What’s next for me? I’m still figuring that out, and I probably will be for a while. For now, I’m at home in Houston. Eventually I'll make the obligatory move to New York. I just finished up an Iberian adventure with my parents - Barcelona, La Rioja, San Sebastian, Madrid, and Lisbon. Then I journeyed to Stockholm and Copenhagen by myself for a week, before spending a month in Paris, taking a French class at SciencesPo. SciencesPo is a school with a big international focus, so there are all kinds of students on the program, from so many different countries. It was really cool to be able to talk with people from all over the world, to learn about where they’re from and what kind of perspective they have. I met a lot of people who are from other countries but they study in the United States. Which at first I thought was kind of weird - who the heck is trying to rack up oodles of debt, especially in this political climate? But in talking with them, I’ve realized just how rare my Oberlin experience was.


I hate saying that word.

I’m not ready to refer to my Oberlin education as a past event.

But I have no other choice.

Everyone studying in the United States told me that they chose to leave their homes because of the kind of education you can get here. In most countries, you have to choose exactly what you want to study before you even arrive. You don’t choose the school for the atmosphere, you might be placed there, or it might be the closest to home. Then at school, you don’t necessarily have the ability to explore, to take classes that might not have anything to do with your major. Being able to study a bunch of different things purely for the sake of learning is kind of a uniquely American thing, and it’s something that Oberlin especially excels at. Plus, a lot of people I’ve talked to knew about us, exclaiming “Oh I’ve heard that’s a really cool school.” It is! It WAS!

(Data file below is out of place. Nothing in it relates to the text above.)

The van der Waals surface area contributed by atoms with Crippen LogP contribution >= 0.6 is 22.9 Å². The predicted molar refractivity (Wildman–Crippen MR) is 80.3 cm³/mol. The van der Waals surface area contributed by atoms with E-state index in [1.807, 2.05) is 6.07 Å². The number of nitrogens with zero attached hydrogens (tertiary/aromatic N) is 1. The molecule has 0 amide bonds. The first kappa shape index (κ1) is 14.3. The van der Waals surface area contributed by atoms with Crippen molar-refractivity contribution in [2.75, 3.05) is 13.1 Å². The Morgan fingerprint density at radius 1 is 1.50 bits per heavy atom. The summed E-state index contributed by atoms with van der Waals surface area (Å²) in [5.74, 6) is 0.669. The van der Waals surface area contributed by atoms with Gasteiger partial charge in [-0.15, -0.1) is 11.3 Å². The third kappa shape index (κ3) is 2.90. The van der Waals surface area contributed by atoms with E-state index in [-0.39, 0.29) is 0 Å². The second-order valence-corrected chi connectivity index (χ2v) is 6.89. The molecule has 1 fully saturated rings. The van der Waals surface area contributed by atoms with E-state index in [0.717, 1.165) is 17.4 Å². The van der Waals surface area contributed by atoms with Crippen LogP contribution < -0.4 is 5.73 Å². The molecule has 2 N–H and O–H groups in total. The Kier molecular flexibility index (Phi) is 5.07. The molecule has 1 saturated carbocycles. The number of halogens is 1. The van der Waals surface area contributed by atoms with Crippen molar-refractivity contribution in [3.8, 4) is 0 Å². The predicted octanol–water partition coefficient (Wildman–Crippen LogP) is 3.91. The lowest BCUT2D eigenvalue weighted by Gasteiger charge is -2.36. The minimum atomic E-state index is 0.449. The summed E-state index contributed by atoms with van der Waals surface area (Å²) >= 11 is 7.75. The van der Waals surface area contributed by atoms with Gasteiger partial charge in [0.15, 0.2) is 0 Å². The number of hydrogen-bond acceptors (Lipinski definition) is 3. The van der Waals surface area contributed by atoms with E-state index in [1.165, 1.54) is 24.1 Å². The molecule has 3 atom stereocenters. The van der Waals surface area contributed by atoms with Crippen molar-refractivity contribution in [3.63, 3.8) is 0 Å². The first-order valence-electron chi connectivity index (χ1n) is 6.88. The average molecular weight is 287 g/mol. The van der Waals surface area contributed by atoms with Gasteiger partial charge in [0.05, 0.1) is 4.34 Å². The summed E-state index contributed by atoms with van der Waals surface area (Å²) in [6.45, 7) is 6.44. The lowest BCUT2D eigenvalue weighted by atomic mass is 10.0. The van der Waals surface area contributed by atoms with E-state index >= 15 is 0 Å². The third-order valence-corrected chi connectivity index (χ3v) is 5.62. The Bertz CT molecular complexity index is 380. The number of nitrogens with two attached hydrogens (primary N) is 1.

It’s taken me weeks (ok, months?) to try to compose this final entry. There’s an internal pressure for this to be my magnum opus, where I neatly wrap up my Oberlin experience with a bow, where I recount what I learned during my four years here. One last hurrah. One last word of wisdom. And I can’t do that.

If Oberlin taught me anything, it’s that life is inherently messy, and sometimes, there is no answer.

In terms of my work at Oberlin, this is it for me. This is the last thing I will have provided to this school with my name on it.

And I’m scared and excited and happy and sad and full of regrets and ready to move on.

I am everything and none of these at the same time.

I know this isn’t the last time that my writing will be read by the general public. But it still stings. My blogging career here was one of the most rewarding parts of my Oberlin experience. I had a platform to share my thoughts and feelings. I had a built-in audience. I had so many people respond to my work in a positive way.

In his commencement speech to us, David Sedaris gave us 5 distinct pieces of advice. One of which - write thank you notes.

Consider this my thank you note to the Oberlin community at large. I am so grateful for everything I learned here and for all the support I received.

Thank you.

Thank you.

Thank you.

Similar Blog Entries